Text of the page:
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Scientists Mount Cameras on Sharks to Learn More About Behavior

Camera Mounted on Shark

Scientists in Hawaii mounted video cameras to reef sharks revealing how they navigate the ocean.

Researchers at the University of Hawaii and the University of Tokyo mounted the sharks with sophisticated sensors and video recorders to measure and see where they are going, how they are getting there, and what they are doing once they reach their destinations.

"What we are doing is really trying to fill out the detail of what their role is in the ocean," Carl Meyer, an assistant researcher at the Hawaii Institute of Marine Biology at the University of Hawaii at Manoa, said in a statement. "It is all about getting a much deeper understanding of sharks' ecological role in the ocean, which is important to the health of the ocean and, by extension, to our own well-being."

The instruments provided scientists with a "shark's eye" view of the ocean and greater understanding of the lives of these fish in their natural environment.

The new instrument packages that Meyer and Katsufumi Sato, of the University of Tokyo, attached to sharks off the coast of Hawaii are sensitive enough that the researchers can construct three-dimensional models of how these animals swim.

Instruments called accelerometers and magnetometers record the details of a shark's position in the water, measuring the animal's acceleration and the magnetic field around it. Other instruments measure the depth and water temperature.

The instruments that the animals ate tracked their ingestion and digestion of prey. This can help researchers understand when and how much and what exactly sharks and other predators are eating.

Meyer says these instruments are like having "a flight data recorder for sharks." And attaching video cameras to some of the sharks "helps us interpret what those data mean."

“It has really drawn back the veil on what these animals do and answered some longstanding questions,” Meyer said.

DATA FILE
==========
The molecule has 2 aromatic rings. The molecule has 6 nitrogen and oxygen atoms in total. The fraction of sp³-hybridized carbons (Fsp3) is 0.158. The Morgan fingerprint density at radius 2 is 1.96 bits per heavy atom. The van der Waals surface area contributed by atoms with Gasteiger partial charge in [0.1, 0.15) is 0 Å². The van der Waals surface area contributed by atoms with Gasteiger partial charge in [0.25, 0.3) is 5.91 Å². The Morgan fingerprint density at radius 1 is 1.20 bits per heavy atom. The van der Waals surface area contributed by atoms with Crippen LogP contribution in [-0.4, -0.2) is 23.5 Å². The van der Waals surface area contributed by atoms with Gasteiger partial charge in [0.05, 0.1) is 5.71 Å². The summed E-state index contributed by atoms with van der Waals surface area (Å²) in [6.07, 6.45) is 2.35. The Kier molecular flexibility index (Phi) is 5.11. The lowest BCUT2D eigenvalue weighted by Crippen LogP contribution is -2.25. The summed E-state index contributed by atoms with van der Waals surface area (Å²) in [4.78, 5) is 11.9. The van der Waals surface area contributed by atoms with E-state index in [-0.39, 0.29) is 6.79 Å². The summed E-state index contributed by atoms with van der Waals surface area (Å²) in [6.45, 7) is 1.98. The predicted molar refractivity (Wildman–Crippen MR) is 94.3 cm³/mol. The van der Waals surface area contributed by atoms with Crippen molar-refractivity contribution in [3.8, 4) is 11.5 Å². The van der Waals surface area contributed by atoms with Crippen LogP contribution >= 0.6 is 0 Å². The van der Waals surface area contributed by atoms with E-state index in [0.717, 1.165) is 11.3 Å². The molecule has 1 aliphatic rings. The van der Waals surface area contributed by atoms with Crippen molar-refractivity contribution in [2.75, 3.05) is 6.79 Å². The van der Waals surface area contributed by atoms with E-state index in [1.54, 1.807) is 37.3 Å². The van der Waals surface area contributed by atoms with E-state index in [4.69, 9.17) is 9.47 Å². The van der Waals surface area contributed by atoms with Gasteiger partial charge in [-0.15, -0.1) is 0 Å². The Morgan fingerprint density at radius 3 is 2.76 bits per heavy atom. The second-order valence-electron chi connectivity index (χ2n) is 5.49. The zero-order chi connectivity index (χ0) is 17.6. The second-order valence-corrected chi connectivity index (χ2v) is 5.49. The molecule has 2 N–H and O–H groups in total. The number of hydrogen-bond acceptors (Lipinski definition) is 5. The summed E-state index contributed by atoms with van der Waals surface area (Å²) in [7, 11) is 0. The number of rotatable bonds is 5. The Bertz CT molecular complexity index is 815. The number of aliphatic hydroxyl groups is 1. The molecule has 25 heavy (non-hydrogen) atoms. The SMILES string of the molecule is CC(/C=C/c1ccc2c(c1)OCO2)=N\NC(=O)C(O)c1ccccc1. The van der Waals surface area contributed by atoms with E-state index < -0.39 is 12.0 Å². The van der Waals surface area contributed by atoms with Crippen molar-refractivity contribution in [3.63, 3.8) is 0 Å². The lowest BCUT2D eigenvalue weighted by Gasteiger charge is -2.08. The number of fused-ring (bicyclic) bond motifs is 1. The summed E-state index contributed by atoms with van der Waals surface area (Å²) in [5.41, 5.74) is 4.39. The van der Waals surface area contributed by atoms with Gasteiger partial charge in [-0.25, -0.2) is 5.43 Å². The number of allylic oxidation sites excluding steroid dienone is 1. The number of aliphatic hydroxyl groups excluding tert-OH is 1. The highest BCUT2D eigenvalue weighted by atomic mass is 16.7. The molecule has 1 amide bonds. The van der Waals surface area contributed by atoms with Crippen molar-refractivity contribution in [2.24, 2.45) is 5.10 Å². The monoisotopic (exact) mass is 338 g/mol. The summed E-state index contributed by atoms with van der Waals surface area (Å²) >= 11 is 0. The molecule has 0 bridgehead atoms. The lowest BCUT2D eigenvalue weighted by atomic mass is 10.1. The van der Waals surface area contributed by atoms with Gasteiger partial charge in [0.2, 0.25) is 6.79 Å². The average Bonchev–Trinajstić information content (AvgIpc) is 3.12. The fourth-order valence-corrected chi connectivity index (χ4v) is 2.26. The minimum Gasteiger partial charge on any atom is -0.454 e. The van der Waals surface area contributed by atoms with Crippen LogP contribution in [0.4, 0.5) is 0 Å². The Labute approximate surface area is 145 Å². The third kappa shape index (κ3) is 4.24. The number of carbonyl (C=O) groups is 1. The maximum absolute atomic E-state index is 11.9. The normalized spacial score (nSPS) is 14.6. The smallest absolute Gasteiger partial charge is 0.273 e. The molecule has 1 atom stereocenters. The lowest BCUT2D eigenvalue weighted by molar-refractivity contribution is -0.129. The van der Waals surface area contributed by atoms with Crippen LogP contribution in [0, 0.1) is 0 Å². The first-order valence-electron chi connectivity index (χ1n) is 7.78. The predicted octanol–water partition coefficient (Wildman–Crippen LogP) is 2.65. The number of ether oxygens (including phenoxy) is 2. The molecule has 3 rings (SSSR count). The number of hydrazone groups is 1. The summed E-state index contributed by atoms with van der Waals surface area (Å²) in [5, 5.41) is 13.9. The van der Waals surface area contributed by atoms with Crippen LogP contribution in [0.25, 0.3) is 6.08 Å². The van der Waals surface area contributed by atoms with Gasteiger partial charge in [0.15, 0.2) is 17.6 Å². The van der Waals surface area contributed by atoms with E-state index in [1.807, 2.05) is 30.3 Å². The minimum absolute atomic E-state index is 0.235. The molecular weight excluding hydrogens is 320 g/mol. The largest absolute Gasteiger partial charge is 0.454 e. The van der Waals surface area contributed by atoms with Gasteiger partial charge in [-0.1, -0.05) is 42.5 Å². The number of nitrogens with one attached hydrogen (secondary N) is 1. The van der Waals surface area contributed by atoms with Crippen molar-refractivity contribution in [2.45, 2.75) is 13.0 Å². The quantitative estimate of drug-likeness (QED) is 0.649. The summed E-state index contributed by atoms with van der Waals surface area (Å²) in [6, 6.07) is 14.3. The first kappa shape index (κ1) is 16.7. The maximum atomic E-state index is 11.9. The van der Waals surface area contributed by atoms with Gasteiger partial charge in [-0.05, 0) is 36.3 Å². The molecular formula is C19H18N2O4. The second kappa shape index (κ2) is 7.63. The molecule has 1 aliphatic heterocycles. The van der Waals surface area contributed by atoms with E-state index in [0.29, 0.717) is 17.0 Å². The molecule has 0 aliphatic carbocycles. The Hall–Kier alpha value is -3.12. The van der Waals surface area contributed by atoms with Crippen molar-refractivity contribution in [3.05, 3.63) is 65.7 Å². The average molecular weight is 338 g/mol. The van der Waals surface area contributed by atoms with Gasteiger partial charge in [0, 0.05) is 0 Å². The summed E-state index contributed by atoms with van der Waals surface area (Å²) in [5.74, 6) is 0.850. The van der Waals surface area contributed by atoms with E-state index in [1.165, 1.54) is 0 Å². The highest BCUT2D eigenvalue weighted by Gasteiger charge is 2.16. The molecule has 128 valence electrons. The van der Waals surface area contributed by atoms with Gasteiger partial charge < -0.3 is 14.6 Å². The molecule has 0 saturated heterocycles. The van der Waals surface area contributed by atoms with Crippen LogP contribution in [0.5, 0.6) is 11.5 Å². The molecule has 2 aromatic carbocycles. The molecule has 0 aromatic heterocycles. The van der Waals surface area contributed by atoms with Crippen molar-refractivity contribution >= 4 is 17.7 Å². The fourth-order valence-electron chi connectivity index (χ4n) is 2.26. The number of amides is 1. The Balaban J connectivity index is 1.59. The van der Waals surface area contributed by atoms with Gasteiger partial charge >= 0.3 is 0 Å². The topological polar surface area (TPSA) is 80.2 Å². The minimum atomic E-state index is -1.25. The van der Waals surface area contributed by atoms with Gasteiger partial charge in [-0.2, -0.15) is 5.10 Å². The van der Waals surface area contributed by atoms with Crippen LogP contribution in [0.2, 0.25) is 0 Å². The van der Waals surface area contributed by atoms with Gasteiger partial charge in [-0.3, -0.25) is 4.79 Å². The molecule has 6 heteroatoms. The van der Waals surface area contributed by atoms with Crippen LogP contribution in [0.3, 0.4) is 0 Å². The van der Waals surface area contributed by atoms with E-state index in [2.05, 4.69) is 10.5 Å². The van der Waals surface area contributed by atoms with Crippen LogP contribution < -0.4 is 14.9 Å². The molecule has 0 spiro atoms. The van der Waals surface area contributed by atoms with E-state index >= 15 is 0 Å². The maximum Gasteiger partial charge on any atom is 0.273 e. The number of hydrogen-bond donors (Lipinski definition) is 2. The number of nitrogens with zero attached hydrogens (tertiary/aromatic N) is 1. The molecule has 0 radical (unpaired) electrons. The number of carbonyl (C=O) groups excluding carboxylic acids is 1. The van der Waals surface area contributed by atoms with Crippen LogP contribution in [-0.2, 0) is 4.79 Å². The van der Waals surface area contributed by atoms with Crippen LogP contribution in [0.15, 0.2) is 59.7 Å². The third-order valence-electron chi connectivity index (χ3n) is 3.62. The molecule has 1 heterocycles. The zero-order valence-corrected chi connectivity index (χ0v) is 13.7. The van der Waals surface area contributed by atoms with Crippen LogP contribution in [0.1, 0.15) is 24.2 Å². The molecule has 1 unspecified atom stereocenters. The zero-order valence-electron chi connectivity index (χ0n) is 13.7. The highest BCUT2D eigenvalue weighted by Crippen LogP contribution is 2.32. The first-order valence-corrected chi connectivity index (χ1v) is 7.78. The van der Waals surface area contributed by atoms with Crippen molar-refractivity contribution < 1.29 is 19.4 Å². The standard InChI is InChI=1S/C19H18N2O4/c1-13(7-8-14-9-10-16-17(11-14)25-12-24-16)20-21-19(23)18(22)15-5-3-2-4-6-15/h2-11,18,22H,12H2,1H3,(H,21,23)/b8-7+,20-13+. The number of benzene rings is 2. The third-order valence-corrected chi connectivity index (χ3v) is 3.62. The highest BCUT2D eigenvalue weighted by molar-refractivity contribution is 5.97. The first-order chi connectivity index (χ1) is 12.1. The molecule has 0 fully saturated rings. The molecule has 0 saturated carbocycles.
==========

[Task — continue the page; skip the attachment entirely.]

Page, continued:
One video captured a sandbar shark in the morning at 300 feet below the ocean’s surface before joining a school of other sandbar sharks, ocean blacktips and scalloped hammerheads that "spiraled up like a shark tornado," Meyer told National Geographic.

Another video captured a sandbar shark leisurely swimming along a reef, then suddenly darting away as it rushed to meet up with a female sandbar.

Sharks are at the top of the ocean food chain, Meyer noted, making them an important part of the marine ecosystem, and knowing more about these fish helps scientists better understand the flow of energy through the ocean. Until now, sharks have mainly been observed in captivity, and have been tracked only to see where they traveled.

A "shark's eye" view

Scientists at the University of Hawaii and the University of Tokyo are attaching sophisticated sensors and video cameras to sharks, giving them a "shark's eye" view of the ocean and revealing new findings about how sharks swim and live in their natural environment. The new research is being presented at the 2014 Ocean Sciences Meeting co-sponsored by the Association for the Sciences of Limnology and Oceanography, The Oceanography Society and the American Geophysical Union.

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